National Review’s Dan McLaughlin has been doing some good reporting on these liberal groups’ efforts to assist Republican U.S. Senate candidate Ron Hanks, another Stop the Steal protest attendee who kicked off his campaign with an ad depicting a Dominion voting machine literally being blown up. Hundreds of thousands of dollars have been poured into pro-Hanks mailings, with millions spent on TV advertising. Some of the ads attack Hanks’ primary opponent, Joe O’Dea (a more traditional Republican who the Democrats see as a general-election threat to incumbent senator Michael Bennet), including with factually false claims. Others are actually disguised as anti-Hanks ads, “criticizing” Hanks with phrasing that actually very much appeals to today’s Republican base, like declarations that he’s “too much like Trump”, “too conservative”, and “doesn’t believe Joe Biden is the legitimate president”.
Below is one such ad that arrived the other day. Remember, these aren’t being sent to just any voters. They’re being sent exclusively to registered Republicans ahead of their primary.
Some of the mailings are even illegal, failing to disclose who exactly paid for them, and labeled with seemingly objective phrasing like “Colorado Voter Guide”, “Congressional Voting Guide” and “U.S. Senate Voter Guide”.
Here’s one below, with false claims like Hanks being endorsed by the Colorado Republican Party.
The O’Dea campaign isn’t taking the unlawfulness sitting down. They’ve filed for an injunction in federal court over the ads, and have sent complaints to Colorado’s attorney general and several district attorneys in the state.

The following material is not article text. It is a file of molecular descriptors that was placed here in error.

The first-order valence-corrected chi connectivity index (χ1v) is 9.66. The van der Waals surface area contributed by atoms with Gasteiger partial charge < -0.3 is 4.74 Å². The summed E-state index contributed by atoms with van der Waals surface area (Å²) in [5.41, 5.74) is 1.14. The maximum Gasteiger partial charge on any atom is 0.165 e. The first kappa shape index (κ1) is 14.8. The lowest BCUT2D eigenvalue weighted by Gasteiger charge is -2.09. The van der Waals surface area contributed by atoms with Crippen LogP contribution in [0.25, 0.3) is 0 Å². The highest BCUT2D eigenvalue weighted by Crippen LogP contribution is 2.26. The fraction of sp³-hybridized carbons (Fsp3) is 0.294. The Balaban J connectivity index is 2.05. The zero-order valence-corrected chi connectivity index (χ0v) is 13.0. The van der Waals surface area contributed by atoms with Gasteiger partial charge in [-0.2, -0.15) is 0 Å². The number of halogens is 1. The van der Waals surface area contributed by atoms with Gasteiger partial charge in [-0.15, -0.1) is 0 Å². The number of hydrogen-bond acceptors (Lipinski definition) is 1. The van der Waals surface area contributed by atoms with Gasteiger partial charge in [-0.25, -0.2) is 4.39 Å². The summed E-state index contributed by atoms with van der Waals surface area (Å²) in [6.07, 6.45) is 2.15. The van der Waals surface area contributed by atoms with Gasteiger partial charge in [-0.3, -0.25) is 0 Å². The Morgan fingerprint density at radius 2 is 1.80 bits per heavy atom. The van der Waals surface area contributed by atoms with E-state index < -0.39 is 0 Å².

But Hanks isn’t the only Colorado Republican who’s receiving major aid from the Democrats. The Dems have also been pouring money into the gubernatorial primary, as well as the race for Colorado’s brand new 8th congressional district. In each case, they’re propping up the Trumpiest, Stop the Steal candidates on the ballot, with image after image of Trump himself:
The Lori Saine mailing above, that notably places “Trump” before “Country”, was paid for by “314 Action Fund”, a left-wing organization committed to helping Democratic candidates. Other pro-Saine mailings, including those of the illegal variety described above, have been relentlessly pushing her Trump bonafides:
Perhaps the deepest irony in all of this, and why I earlier called it a “risky game”, is that in promoting and funding these types of candidates, the left is increasing the chances of more Stop the Steal politicians ending up in powerful public positions. If these individuals win their nominations in a “red wave” year (like the one everyone’s predicting for the midterms), they could well end up winning their general elections as well, which flies in the face of Democrats’ loudly stated concerns, since January 6, that such people are a very real threat to American democracy.
If they are indeed that big of a threat to the country and our elections, why on earth are the Democrats helping them?
The answer, again, is for short-term political gain. And if it backfires, the left will partially be to blame for what comes next.
On a personal note, I’m excited to announce that my latest thriller novel, Restitution, has taken Gold in the Literary Titan Book Awards. You can learn more about (and purchase) the book here.